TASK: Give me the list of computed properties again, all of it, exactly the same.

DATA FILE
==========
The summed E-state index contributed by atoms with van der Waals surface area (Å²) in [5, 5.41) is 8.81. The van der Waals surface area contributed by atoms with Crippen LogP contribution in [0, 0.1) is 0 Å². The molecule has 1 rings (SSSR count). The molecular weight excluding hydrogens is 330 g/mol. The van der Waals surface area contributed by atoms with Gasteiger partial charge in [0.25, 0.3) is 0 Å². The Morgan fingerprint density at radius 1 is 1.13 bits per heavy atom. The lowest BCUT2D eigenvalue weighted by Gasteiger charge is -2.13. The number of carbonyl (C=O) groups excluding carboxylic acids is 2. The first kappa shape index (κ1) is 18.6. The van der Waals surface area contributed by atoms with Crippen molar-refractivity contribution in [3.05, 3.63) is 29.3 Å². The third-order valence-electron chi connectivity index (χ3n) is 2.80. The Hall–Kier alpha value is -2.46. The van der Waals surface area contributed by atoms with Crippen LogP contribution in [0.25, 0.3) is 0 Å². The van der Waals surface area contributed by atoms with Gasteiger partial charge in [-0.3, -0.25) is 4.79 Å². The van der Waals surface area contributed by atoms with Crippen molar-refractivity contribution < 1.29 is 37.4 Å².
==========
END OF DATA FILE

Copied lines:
The summed E-state index contributed by atoms with van der Waals surface area (Å²) in [5, 5.41) is 8.81. The van der Waals surface area contributed by atoms with Crippen LogP contribution in [0, 0.1) is 0 Å². The molecule has 1 rings (SSSR count). The molecular weight excluding hydrogens is 330 g/mol. The van der Waals surface area contributed by atoms with Gasteiger partial charge in [0.25, 0.3) is 0 Å². The Morgan fingerprint density at radius 1 is 1.13 bits per heavy atom. The lowest BCUT2D eigenvalue weighted by Gasteiger charge is -2.13. The number of carbonyl (C=O) groups excluding carboxylic acids is 2. The first kappa shape index (κ1) is 18.6. The van der Waals surface area contributed by atoms with Crippen molar-refractivity contribution in [3.05, 3.63) is 29.3 Å². The third-order valence-electron chi connectivity index (χ3n) is 2.80. The Hall–Kier alpha value is -2.46. The van der Waals surface area contributed by atoms with Crippen LogP contribution in [0.25, 0.3) is 0 Å². The van der Waals surface area contributed by atoms with Gasteiger partial charge in [-0.3, -0.25) is 4.79 Å². The van der Waals surface area contributed by atoms with Crippen molar-refractivity contribution < 1.29 is 37.4 Å².